What recovery percentage could you possibly hope for with small balance defaulted consumer debt?
I have designed and managed recovery strategies that have produced over 60 per cent collections on accounts placed for legal treatment. To illustrate the process within my own experience, AsseroNetSM has been used since 2013 by a national debt buyer to manage over 600,000 charged-off credit card accounts and a national network of collection agencies and law firms contracted to collect the debt. They have achieved this 60 per cent collection rate on low balance, sub-prime credit card portfolios, representing over $4 for every $1 spent on court costs. 

This platform is scalable, capable of handling exponentially more volume, and can work the same way across the consumer lending platform with auto loans, student loans, healthcare loans and the like. That’s real-time, real money back in the pockets of the lenders.

How do you see this new role in debt collection taking shape for CFOs?
Optimally, a lender will align with an expert partner with the technology development and operational process expertise including litigation, and revenue share of the collected returns on this currently unexploited segment of their debt. Again, speaking from my own experience, with our proven track record of success in such collections, I believe CFOs will be excited to join forces with a technology-driven practitioner who has generated $4 on every $1 of litigation costs incurred in such activity.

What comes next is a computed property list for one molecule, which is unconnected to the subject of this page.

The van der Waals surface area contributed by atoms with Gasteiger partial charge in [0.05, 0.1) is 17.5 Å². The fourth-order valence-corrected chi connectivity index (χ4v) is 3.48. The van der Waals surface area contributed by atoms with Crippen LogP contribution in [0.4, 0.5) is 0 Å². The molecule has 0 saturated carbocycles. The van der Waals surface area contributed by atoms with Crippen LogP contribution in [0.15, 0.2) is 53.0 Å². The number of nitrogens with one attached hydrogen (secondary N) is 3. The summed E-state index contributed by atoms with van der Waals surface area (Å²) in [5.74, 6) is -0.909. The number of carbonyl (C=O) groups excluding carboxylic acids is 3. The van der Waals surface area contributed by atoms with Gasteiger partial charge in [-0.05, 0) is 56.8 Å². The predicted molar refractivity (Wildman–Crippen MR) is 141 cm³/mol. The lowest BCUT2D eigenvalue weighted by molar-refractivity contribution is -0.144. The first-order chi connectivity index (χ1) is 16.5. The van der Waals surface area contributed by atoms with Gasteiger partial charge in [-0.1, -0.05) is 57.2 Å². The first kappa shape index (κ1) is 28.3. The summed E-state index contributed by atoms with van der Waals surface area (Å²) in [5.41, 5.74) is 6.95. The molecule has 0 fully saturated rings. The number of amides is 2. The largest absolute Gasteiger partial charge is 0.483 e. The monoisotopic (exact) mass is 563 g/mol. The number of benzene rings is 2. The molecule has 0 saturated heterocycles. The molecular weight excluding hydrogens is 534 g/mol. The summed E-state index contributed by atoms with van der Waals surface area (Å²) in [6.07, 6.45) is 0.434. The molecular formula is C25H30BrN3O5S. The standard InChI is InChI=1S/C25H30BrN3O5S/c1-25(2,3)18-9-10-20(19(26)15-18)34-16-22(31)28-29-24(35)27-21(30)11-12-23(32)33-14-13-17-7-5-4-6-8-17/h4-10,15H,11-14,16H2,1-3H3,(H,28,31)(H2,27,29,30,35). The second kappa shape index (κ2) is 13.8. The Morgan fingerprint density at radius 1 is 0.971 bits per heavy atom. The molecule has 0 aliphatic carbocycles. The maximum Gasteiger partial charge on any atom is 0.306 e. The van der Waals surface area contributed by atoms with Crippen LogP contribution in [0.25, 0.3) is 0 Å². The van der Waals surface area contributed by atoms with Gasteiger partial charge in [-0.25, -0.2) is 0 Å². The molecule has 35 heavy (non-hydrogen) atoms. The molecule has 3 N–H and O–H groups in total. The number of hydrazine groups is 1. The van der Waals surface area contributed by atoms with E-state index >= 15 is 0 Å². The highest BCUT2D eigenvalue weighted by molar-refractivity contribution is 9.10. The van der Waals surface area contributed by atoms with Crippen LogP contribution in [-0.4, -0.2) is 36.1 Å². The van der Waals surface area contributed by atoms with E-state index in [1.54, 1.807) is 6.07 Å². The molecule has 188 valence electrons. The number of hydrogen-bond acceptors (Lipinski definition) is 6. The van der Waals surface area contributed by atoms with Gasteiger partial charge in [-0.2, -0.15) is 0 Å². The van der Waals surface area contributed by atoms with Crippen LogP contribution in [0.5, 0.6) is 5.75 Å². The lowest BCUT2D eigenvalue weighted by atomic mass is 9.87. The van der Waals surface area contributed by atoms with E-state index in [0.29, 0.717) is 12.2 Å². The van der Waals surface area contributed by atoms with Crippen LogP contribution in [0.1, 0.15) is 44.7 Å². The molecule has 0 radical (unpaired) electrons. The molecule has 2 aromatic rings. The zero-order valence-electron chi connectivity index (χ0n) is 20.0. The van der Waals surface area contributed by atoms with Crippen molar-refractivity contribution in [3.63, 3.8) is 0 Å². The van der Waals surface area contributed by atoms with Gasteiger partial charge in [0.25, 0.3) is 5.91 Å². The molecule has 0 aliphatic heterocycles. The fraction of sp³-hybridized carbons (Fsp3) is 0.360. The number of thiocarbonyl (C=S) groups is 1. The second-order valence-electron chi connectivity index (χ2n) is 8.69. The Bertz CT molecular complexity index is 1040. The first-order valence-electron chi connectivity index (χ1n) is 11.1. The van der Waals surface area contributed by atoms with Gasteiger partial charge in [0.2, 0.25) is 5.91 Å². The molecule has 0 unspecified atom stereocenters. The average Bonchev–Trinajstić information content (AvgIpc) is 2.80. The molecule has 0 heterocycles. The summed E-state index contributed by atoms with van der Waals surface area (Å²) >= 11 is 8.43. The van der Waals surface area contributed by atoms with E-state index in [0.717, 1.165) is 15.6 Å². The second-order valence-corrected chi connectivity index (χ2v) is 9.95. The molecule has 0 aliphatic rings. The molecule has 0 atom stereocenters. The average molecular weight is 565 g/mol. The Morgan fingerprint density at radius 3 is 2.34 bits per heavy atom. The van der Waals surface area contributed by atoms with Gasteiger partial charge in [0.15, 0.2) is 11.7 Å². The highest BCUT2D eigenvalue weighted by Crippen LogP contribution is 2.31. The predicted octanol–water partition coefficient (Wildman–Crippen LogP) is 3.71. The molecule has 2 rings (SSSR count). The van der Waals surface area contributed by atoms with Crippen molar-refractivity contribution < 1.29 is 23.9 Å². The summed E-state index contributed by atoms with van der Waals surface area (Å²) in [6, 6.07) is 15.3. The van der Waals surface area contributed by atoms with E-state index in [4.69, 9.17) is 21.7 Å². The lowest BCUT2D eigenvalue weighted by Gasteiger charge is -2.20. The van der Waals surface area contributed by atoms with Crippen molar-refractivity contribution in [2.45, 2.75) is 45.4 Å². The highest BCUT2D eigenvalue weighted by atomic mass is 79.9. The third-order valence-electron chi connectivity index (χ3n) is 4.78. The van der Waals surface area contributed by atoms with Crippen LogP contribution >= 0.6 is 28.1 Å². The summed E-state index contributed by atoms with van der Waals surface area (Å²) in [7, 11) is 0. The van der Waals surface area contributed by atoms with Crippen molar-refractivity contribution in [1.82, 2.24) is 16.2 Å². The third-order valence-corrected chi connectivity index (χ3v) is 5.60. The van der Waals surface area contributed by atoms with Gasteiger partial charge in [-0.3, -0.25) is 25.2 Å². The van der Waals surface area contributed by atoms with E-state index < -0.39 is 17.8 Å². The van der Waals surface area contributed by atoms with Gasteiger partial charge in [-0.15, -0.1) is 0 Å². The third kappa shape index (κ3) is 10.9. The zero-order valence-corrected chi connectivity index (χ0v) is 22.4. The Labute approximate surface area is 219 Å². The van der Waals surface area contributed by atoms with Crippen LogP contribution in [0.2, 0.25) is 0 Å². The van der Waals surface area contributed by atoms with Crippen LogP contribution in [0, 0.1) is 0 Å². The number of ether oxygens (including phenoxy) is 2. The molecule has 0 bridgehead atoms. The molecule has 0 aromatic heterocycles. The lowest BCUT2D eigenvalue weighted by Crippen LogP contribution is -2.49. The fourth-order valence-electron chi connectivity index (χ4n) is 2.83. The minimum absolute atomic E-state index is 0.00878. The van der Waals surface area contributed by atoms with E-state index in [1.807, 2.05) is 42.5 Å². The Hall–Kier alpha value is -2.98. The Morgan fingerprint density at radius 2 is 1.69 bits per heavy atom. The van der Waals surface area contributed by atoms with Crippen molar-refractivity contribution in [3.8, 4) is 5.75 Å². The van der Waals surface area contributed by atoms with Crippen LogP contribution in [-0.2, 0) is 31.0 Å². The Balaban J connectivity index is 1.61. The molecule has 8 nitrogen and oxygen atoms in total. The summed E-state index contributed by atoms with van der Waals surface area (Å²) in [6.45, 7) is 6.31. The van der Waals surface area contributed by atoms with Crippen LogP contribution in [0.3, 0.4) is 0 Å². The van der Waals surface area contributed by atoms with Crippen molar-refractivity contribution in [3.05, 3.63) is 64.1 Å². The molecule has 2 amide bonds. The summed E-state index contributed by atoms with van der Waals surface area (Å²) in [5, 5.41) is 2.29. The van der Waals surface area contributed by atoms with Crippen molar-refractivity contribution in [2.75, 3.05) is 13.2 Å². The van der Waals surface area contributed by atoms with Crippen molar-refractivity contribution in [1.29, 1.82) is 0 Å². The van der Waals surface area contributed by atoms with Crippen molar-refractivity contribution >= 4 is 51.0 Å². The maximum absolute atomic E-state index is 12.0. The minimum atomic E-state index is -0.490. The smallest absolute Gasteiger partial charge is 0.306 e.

The alignment requires them to educate themselves about the partner, but then step aside to let the process run. No additional resources are required from the lender to expedite the collection process. And, with a state-of-the-art data management collection partner, all relevant and regulatory information is tracked and retained for the lender to ensure compliance across all 50 states. This sounds like a true win/win scenario and an answer to what some CFOs had been viewing as a glass half-empty dilemma. 

What excites you about the opportunities for this type of defaulted debt collection in the coming years? 
For the first time, the impetus for ownership of the process by lenders is coming from the regulatory side to spur CFOs to take action on this portion of their debt portfolio. As a long-time provider of debt collection, I’m excited to see this congruence that aligns our forces on the collection of small consumer debt. 

For CFOs in charge of consumer lending, a partnership with a turnkey debt collection specialist, harnessing the power of my technology platform and a national network of legal collection forces, means that conversion of the unrealized “attic treasures” in their debt portfolios is right on the horizon. I look forward to 2019 and the years to come as I help to build out a network of strategic alliances with these lenders.